The federal minimum wage remains at the below poverty-level of $7.25. Current poverty level annual income for a family of four is $27,750. Given increases in rents and utilities, it is estimated that $25 an hour is needed for a family of four just to pay for a modest one to two bedroom apartment. That is the minimum wage being demanded by workers across the country.
The anger with the vicious attack on women by the Supreme Court, with its recent ruling against women's health care and abortion rights, meant people in several states organized to put the issue on the ballot. These efforts follow the defeat of an anti-abortion amendment in Kansas in August.
Exit polls indicated that about 60 per cent of midterm voters stand for having abortion legal. In Kentucky, with some of the most restrictive laws, an anti-abortion amendment was defeated. Doing so clears a path for abortion access to be restored in the state. In Michigan, voters approved a ballot initiative that will put the right to abortion in the state constitution -- preventing a 1931 abortion ban from taking effect. California and Vermont also approved amendments to their state constitutions that will protect abortion rights.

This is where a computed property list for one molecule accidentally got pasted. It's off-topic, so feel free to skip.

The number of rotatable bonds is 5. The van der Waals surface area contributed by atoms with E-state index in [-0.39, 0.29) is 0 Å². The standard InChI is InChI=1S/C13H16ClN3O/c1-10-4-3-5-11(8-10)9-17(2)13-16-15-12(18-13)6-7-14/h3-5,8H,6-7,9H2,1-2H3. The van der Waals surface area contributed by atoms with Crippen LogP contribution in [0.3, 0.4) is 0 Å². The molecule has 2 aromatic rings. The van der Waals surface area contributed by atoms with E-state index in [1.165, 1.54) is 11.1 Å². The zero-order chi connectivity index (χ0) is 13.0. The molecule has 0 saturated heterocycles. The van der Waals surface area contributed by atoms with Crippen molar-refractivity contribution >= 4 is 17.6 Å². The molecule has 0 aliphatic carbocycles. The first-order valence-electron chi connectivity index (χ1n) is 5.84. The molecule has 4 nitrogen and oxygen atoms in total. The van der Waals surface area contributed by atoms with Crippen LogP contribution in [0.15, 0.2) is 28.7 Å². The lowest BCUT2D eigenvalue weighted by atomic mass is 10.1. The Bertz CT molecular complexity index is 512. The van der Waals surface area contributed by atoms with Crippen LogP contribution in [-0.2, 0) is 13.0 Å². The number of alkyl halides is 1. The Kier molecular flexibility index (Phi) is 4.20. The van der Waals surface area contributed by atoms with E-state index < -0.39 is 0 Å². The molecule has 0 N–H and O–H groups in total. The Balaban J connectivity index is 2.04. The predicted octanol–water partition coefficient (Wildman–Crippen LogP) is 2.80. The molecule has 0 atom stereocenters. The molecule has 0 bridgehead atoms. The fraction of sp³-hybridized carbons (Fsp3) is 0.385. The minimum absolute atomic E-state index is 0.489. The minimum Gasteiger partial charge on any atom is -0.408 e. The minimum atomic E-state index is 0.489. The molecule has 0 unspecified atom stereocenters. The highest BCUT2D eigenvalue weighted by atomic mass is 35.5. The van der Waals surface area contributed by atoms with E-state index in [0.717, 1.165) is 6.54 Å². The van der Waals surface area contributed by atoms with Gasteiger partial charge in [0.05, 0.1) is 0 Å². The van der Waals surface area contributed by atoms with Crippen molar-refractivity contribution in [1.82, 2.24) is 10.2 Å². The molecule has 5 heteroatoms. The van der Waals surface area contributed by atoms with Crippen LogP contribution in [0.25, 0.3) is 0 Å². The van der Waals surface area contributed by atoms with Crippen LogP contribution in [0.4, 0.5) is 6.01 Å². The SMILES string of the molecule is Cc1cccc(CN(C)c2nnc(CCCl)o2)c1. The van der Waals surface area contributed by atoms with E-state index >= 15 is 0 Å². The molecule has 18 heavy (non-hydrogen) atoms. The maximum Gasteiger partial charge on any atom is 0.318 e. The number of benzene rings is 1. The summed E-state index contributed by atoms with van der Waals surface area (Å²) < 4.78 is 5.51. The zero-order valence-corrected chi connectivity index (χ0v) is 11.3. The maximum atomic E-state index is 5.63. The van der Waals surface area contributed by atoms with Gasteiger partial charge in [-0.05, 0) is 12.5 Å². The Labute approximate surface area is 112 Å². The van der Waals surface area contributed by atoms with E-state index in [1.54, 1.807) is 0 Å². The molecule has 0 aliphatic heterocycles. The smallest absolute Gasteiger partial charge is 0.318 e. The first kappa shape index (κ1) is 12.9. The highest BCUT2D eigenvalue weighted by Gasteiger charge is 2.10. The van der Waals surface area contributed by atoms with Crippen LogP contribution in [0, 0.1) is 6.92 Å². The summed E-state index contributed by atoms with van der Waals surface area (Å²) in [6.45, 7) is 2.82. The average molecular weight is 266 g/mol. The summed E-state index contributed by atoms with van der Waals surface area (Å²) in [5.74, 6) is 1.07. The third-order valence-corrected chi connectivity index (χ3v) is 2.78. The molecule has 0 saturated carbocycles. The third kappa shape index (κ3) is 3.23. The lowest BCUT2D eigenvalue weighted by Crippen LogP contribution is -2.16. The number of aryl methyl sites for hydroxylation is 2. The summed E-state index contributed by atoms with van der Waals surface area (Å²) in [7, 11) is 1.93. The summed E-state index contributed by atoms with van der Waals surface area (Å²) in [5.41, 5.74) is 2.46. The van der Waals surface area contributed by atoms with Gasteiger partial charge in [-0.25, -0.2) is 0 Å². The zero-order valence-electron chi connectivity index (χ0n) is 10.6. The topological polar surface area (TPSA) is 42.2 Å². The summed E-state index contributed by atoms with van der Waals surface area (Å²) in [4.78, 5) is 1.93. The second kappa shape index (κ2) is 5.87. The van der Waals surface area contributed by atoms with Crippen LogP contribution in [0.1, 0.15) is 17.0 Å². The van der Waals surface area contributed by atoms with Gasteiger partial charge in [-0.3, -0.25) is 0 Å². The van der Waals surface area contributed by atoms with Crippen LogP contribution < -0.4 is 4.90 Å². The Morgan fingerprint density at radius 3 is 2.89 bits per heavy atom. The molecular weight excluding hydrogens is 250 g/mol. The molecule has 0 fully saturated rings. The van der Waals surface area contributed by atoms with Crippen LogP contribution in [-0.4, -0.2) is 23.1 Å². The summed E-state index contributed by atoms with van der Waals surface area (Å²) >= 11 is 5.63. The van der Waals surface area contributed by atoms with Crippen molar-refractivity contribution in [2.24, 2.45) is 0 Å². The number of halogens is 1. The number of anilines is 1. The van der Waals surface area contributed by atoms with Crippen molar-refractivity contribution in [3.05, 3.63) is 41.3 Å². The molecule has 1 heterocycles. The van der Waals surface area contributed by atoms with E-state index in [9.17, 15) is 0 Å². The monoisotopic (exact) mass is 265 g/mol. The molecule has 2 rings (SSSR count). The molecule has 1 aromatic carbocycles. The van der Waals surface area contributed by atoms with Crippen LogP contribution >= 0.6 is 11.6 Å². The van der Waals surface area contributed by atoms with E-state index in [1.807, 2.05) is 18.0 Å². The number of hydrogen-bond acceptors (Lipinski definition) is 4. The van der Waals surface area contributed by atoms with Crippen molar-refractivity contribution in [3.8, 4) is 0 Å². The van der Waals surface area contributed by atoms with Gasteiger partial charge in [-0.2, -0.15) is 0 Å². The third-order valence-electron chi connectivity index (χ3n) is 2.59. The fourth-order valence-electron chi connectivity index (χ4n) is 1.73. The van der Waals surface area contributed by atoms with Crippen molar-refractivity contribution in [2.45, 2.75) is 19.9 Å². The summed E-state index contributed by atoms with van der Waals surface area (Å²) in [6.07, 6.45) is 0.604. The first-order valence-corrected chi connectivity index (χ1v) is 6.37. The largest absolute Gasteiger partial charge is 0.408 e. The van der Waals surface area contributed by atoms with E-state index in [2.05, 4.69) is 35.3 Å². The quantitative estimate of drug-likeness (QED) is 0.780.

For other states, like Pennsylvania, Wisconsin and Arizona, the Governors elected are likely to veto potential anti-abortion legislation. Arizona, for example, is trying to bring back a 1901 law to ban abortions. Governors can veto legislation and overriding a veto requires a 2/3 majority vote of the state legislature.
Women across the country have been leading the fight for the recognition of the right to health care for all, including the specific rights of women to be provided with all they need to give birth to and nurture the next generation. Women, their daughters, and granddaughters, given their experience of being considered things to be disposed of, even killed, based on government actions, are rejecting the existing democracy of the rich and looking to and working on building alternatives.
Antiwar protest in Washington, DC, during day of action for climate justice, November 12, 2022.
Voice of Revolution is a publication of the U.S. Marxist-Leninist Organization.
This article was published in
Volume 52 Number 48 - November 23, 2022